Poetry reading has evolved from coffeehouses and dusty leather bound books into packed bars, snapping fingers and vocal performance pieces with powerful messages.
No longer is poetry culture limited by cliche love stories, strict organization and clever rhymes. Poetry in today’s age, specifically slam poetry, has developed into an artistic medium that facilitates personal development and social change through emotional narratives.
Slam poetry combines recital with a little competition for a performance that is all about spreading knowledge and enacting change through the power of expression. Social activism is one of the most important aspects of slam poetry according to Keely Kenney, a poet and board member of Port Veritas, a local non-profit that schedules weekly poetry competitions and workshops at Bull Feeney’s.
“My favorite performers are the ones that use spoken word to get sensitive messages across and stimulate progress. They use their time in the spotlight wisely,” said Kenney. “You [the poet] have got our attention; say something that matters.”
Using words, gestures, shifting vocal tones and real emotion, slam poets ignite audiences by talking about controversial social issues in an entertaining and digestible way. According to Ellyn Touchette a performance poet and sophomore English and Biology major at USM, spoken word poetry is a platform that extends far beyond just being creatively expressive and more into being socially progressive.
“It’s [slam poetry] a soapbox to bring very sensitive socio-political issues to the forefront,” said Touchette. “A lot of performers will use poetry as an outlet to make big grand statements about their political frustrations.”
By using the spoken word as a means of delivery, poets get audiences thinking and asking questions about a myriad of social and personal issues like gun violence, gay rights, race, body image, poverty and equality just to name a few. And if the audience feels particularly passionate about a specific topic, then they show their admiration not by applause but by snapping their fingers.
Touchette says, slam poetry is a totally different experience than just reading a poem out of a book. A successful slam poet relies on a connection with the audience. Through this connection, creative storytelling and a unique delivery, a slam poet can convey thoughts and ideas to an audience member in extremely resonating ways.
“A lot of my work contains a strong personal narrative,” said Touchette. “I describe a small snapshot of my life and then relate it to a bigger issue.”
The themes featured in Touchette’s poetry are universal messages of equality and acceptance. According to Touchette poetry can be comforting and rewarding for both the poet and the audience.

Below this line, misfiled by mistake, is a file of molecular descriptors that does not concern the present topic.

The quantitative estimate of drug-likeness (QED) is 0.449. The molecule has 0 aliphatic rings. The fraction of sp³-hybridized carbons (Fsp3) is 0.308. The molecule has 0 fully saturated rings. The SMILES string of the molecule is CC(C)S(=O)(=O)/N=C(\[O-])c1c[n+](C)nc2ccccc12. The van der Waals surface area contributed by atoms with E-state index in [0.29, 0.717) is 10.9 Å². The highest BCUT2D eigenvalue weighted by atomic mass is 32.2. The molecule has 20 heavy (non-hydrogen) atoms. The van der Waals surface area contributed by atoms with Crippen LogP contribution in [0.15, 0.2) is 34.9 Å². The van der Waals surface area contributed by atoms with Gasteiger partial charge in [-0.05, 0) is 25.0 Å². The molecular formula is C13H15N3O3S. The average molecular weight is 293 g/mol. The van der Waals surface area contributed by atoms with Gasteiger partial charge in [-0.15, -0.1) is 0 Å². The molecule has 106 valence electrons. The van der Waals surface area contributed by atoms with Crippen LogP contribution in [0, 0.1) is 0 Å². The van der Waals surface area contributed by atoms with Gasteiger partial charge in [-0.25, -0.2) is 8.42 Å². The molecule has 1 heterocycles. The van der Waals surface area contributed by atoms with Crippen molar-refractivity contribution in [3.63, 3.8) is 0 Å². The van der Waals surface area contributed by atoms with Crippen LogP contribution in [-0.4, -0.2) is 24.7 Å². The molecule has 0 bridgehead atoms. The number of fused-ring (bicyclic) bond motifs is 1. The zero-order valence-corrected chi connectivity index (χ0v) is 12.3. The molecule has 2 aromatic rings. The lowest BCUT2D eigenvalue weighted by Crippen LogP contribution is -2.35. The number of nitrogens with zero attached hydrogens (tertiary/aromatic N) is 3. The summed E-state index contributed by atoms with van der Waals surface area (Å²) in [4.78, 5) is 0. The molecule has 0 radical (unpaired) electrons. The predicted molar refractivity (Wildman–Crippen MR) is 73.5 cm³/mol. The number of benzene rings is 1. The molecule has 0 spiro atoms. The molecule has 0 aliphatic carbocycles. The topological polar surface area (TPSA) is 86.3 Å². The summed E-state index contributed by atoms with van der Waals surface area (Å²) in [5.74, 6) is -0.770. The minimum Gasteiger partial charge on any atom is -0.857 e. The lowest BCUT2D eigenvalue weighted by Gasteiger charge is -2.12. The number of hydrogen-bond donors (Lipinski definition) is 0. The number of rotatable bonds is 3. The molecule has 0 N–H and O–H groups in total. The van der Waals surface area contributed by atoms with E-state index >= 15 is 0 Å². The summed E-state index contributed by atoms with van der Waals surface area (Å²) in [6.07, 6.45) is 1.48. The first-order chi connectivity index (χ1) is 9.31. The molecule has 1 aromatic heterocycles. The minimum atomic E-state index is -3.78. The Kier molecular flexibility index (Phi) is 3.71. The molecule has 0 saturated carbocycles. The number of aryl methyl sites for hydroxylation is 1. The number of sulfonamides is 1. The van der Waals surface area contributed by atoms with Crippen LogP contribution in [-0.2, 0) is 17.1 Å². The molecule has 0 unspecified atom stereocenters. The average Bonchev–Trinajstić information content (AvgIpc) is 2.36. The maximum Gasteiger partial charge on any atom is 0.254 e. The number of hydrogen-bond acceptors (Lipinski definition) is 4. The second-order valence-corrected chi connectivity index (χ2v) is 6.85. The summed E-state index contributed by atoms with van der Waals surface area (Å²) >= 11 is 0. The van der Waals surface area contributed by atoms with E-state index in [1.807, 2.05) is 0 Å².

“The resounding theme in my poetry is that you (the audience) are not alone,” said Touchette. “Whatever you are dealing with, someone somewhere in this world is experiencing that same trouble. Through this connection we can make the world better.”
Apart from offering a new perspective on controversial topics, slam poets themselves can greatly benefit from the power of the spoken word and the act of performing their work in general. According to Touchette many poets perform their written work as a way to share and combat deeply personal issues and negative thoughts. “Poetry is a way for me to deal with my own personal issues,” said Touchette. “I try to make it a medium for expressing my reality.”
Touchette added that openly talking about personal struggles with love, death and loneliness to a crowd of strangers through an art form can act as a unique and necessary form of therapy. And the poets that bare all and expose the most personal dispositions are often the ones met with most support from the audience.
For Crystal Farrington, a poet and junior English major at USM, performing her written prose at Bull Feeney’s on Tuesday nights is a way for her to truly express herself. According to Farrington she values her time on stage as a way to purge out negative thoughts and reach some understanding about sensitive topics.“When I have a thought that is too hard or emotional to keep inside my head, I write it down and eventually share it with an audience,” said Farrington. “I have many emotions that need to be represented in my poetry.”
Farrington also mentioned that her beginnings in poetry included a lot of sweet poems about love, her admiration for Maine and the affection she shared with her boyfriend, but that needed to change. She felt stuck writing about such cliche topics and wanted to use poetry to express who she really is.
“I’ve been trying very hard to showcase my other emotions in my poetry,” said Farrington. “There’s an ugly side to everyone, and sometimes the dark and twisted stuff comes out the most beautiful in poetry.”
Will Gibson, a frequent performer at Port Veritas and lifelong artist even used poetry to get out of homelessness and drug addiction. What started as a street side bid for pocket change soon developed into a full fledged profession. According to Gibson, poetry forced him to push himself.
“I don’t think I would’ve made it this far in life if it wasn’t for poetry,” said Gibson. “I used it to become a better person.”
What started in Chicago in the 80s has now exploded into an art form performed around the world. There are slam poetry competitions all over the country as well as a national event held every year in a different U.S. city, featuring competitors from America, Canada and France. On the local scene there are weekly performances at Dobra Tea and Bull Feeney’s, brought to you by Rhythmic Cypher and Port Veritas, respectively. Seeing as April is National Poetry Month, this will be the most active time for slam poetry, and, furthermore, for social activism and personal development through spoken word.
“Poetry is the word of the people,” said Farrington. “It’s everything I’ve always wanted to say and everything my generation needs to hear.”